Ya Gotta Wash Ya Face To Come To My Place
One of PHAIWA’s jobs is to travel to remote Aboriginal communities and provide training to Aboriginal Environmental Health Workers on how to better deliver messages to their communities. These Workers, who are at the coal face of their community are critical in ensuring basic levels of public and environmental health. The courses we deliver are skills based and run for two days. As there are often some issues with literacy, the courses are more about yarning and demonstrating than the more traditional and didactic styles. In each course the AEHWs work in groups to develop a community program based on need, come up with their key message and then develop a basic plan to address the issue. For more information on these courses read this article.
At the Halls Creek workshop, we had a group of AEHWs from Kununurra come up with a brilliant key message – You gotta wash your face to come to my place. The idea of this program was to target young adults who are looking for a partner or a bit of romance. The key aim was to increase personal hygiene and provide sexual health education. It was considered that if the young people looked clean and healthy, they would be more likely to get a date.
Getting Your Messages Out to Remote Communities was a workshop program for Aboriginal Environmental Health Workers (AEHWs) in Western Australia (WA), which aimed to transfer a range of skills and strategies needed to deliver environmental and public health messages to community members and organisations.
The AEHWs who had come up with the idea, led by Tim Bond and Clayton Bell, went back to Kalumburu and had a number of conversations about the idea. The community accepted this and the planning commenced. Often when you run a workshop and the participants head home with an idea, you don’t hear anything more. But not this project. Although the basic concept was developed at the workshop, it evolved further with the assistance of Kimberley Population Health Unit team and the Shire of Derby, and was worked up into a full proposal and submitted to, and successfully funded by the West Australian Primary Health Alliance.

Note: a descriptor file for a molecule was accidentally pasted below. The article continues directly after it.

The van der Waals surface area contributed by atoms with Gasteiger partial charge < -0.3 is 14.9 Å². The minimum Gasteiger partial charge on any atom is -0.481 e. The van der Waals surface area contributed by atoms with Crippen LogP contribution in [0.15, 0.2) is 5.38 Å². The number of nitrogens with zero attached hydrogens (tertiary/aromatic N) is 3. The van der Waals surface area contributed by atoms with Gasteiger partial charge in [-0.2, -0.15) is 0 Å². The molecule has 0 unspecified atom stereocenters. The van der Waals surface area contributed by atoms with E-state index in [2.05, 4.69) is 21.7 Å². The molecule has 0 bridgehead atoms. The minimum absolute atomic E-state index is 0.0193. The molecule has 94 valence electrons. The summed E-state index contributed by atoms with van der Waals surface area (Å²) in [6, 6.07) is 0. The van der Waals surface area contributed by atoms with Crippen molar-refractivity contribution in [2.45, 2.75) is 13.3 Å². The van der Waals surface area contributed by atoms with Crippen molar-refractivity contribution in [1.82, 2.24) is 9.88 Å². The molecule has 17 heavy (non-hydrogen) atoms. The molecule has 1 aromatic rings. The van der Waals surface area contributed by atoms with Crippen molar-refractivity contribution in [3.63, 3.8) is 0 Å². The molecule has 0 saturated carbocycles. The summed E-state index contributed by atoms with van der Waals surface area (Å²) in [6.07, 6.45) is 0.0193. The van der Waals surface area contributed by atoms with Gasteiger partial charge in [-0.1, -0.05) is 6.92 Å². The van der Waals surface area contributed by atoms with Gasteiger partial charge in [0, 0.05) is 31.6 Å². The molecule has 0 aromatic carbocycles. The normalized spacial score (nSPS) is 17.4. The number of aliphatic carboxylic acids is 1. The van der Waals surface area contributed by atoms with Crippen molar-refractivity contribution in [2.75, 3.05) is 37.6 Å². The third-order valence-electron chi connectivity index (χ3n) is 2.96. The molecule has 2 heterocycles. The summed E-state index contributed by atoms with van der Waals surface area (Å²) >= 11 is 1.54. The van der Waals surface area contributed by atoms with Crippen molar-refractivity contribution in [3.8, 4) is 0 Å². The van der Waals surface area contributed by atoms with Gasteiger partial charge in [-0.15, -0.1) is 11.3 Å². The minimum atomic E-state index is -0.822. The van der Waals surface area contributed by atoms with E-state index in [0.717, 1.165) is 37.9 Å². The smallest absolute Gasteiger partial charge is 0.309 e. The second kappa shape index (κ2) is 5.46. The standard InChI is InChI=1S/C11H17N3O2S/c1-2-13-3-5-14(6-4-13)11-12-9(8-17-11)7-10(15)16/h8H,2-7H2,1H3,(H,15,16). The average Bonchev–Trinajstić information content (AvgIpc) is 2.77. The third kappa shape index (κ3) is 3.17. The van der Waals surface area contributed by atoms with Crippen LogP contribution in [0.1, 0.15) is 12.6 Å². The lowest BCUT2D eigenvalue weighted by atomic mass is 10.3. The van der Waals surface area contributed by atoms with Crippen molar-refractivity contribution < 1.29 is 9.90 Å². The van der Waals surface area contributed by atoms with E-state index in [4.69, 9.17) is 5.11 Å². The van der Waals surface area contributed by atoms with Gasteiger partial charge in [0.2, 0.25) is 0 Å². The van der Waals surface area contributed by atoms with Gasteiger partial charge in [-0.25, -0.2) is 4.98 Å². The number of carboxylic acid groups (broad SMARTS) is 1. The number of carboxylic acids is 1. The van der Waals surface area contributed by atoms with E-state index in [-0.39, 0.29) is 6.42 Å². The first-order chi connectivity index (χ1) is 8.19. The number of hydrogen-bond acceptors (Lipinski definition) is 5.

The campaign message remained the same as was developed in the workshop. “You gotta wash your face to come to my place” aimed to encourage sex appeal and personal grooming to the young men, in order to attract female attention. The Kimberley Public Health Unit came up with a range of activities to take place over the course of a week, including pampering sessions, makeover classes, school competition for poster design and the No Germs on Me jumping castle, a local fishing expedition with the men to provide informal environment and health education, and a final community dinner that celebrates the week, with live music, food and dance.
PHAIWA’s specific role leading up to the week-long program was to organise clothes to be donated to enable the community members to wear a smart casual outfit to the community dinner. We were overwhelmed by the donations including a gift card donation from Target.
After many months of planning and the allocation of tasks, a collaborative team from PHAIWA, Kimberley Population Health Unit (Broome and Kununurra) and Nirrumbuk Aboriginal Corporation, along with some Broome hairdressers, Kununurra musicians and Ningali Lawford-Wolf (Bran Nue Day, Rabbit Proof Fence, Last Cab to Darwin) all headed to Kalumburu for the week-long program.
Rather than tell the story from here, we thought we would use photos instead. Check out the photos below. You can also see a PowerPoint presentation of this event here: Kalumburu Environmental Health Community Event 2017.
We are heading back to run the program 27 – 31 August 2018! The program has flourished for 2018 with many more options for the community members … and we are excited to have Dave Pigram and some of his family join us to provide the entertainment for the community dinner.